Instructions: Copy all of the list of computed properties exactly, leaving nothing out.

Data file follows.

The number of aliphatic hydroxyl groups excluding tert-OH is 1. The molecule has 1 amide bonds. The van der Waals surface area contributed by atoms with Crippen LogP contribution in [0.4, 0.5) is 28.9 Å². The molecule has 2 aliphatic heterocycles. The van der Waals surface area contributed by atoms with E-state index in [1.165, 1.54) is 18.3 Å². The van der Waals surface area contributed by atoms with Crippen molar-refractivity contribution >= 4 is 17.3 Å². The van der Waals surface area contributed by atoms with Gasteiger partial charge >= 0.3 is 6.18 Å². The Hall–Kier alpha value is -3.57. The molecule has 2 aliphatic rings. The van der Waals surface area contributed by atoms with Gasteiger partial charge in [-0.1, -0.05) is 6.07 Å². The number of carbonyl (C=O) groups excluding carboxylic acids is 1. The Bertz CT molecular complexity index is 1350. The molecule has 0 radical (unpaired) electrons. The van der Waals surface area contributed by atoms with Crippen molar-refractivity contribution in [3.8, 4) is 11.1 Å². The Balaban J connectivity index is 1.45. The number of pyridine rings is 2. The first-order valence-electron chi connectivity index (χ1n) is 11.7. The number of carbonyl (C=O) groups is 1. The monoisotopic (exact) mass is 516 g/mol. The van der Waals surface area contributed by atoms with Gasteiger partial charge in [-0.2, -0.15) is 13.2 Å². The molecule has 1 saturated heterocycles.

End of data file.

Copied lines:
The number of aliphatic hydroxyl groups excluding tert-OH is 1. The molecule has 1 amide bonds. The van der Waals surface area contributed by atoms with Crippen LogP contribution in [0.4, 0.5) is 28.9 Å². The molecule has 2 aliphatic heterocycles. The van der Waals surface area contributed by atoms with E-state index in [1.165, 1.54) is 18.3 Å². The van der Waals surface area contributed by atoms with Crippen molar-refractivity contribution >= 4 is 17.3 Å². The van der Waals surface area contributed by atoms with Gasteiger partial charge >= 0.3 is 6.18 Å². The Hall–Kier alpha value is -3.57. The molecule has 2 aliphatic rings. The van der Waals surface area contributed by atoms with Gasteiger partial charge in [-0.1, -0.05) is 6.07 Å². The number of carbonyl (C=O) groups excluding carboxylic acids is 1. The Bertz CT molecular complexity index is 1350. The molecule has 0 radical (unpaired) electrons. The van der Waals surface area contributed by atoms with Crippen molar-refractivity contribution in [3.8, 4) is 11.1 Å². The Balaban J connectivity index is 1.45. The number of pyridine rings is 2. The first-order valence-electron chi connectivity index (χ1n) is 11.7. The number of carbonyl (C=O) groups is 1. The monoisotopic (exact) mass is 516 g/mol. The van der Waals surface area contributed by atoms with Gasteiger partial charge in [-0.2, -0.15) is 13.2 Å². The molecule has 1 saturated heterocycles.